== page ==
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California

San Francisco will close all public schools in response to coronavirus outbreak

Handshake-free zone at UC San Francisco Medical Center
A sign at UC San Francisco Medical Center warns of no-handshake measures to slow the spread of the coronavirus.
(Smith Collection/Gado)

The San Francisco Unified School District is closing all schools for three weeks, beginning Monday through the end of the regularly scheduled spring break April 3.

The move came after four students at Lakeshore Elementary School showed symptoms of pneumonia, probably from the coronavirus, the district said. Lakeshore Elementary was ordered closed Wednesday after the students and some of their adult family members reported respiratory illness.

The large Elk Grove Unified School District in Sacramento County has also been closed, as have a scattering of other schools around the state.

Despite mounting cries Thursday afternoon for Los Angeles Unified School District campuses to close, officials said they would not.

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Though schools are engaging in contingency planning that includes granting the superintendent broad emergency powers, canceling large events and planning for lessons delivered on TV, public health and school officials said they planned to keep schools open unless a campus has a confirmed case.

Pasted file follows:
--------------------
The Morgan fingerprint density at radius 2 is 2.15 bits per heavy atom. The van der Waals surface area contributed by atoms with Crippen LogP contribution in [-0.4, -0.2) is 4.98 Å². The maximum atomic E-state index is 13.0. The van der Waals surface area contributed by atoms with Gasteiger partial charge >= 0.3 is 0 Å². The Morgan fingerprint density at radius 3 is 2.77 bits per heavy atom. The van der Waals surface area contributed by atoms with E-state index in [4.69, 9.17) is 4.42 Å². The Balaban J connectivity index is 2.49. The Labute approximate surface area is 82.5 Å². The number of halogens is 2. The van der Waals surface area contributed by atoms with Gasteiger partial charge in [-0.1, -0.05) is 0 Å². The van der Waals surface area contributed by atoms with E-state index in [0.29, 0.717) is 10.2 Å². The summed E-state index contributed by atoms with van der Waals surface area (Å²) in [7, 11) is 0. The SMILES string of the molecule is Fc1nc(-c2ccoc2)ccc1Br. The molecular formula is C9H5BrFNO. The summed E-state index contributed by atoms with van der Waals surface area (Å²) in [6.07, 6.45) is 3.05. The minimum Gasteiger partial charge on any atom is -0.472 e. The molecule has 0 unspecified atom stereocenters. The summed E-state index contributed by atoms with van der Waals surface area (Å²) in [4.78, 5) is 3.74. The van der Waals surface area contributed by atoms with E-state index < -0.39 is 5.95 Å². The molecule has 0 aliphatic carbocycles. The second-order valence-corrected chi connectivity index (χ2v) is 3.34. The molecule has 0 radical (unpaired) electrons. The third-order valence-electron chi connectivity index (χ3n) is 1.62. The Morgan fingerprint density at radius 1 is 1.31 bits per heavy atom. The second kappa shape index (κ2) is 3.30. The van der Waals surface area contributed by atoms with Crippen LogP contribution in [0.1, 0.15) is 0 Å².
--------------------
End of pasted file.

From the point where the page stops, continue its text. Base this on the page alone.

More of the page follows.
Meanwhile, as of Thursday afternoon, more than 23,000 people had signed a Change.org petition to close all schools in the district because of the coronavirus.

The school board is meeting in closed session Friday for a status report from L.A. Unified Supt. Austin Beutner.

Board President Richard Vladovic said Thursday it was important to rely on the advice of health officials in making the call on whether to close schools.

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“The prudent decision is take direction from the doctors and the healthcare providers that happen to know,” he said. “I can’t second-guess a pandemic and how it’s spread. If there’s ever a doubt, the safety of children will come first.”

Officials from the governor on down have avoided calling for closing schools, citing the hardships for families and the difficulty in providing academic services and the school meals that children depend on. But Vladovic acknowledged there was widespread debate among parents and employees about what was best.


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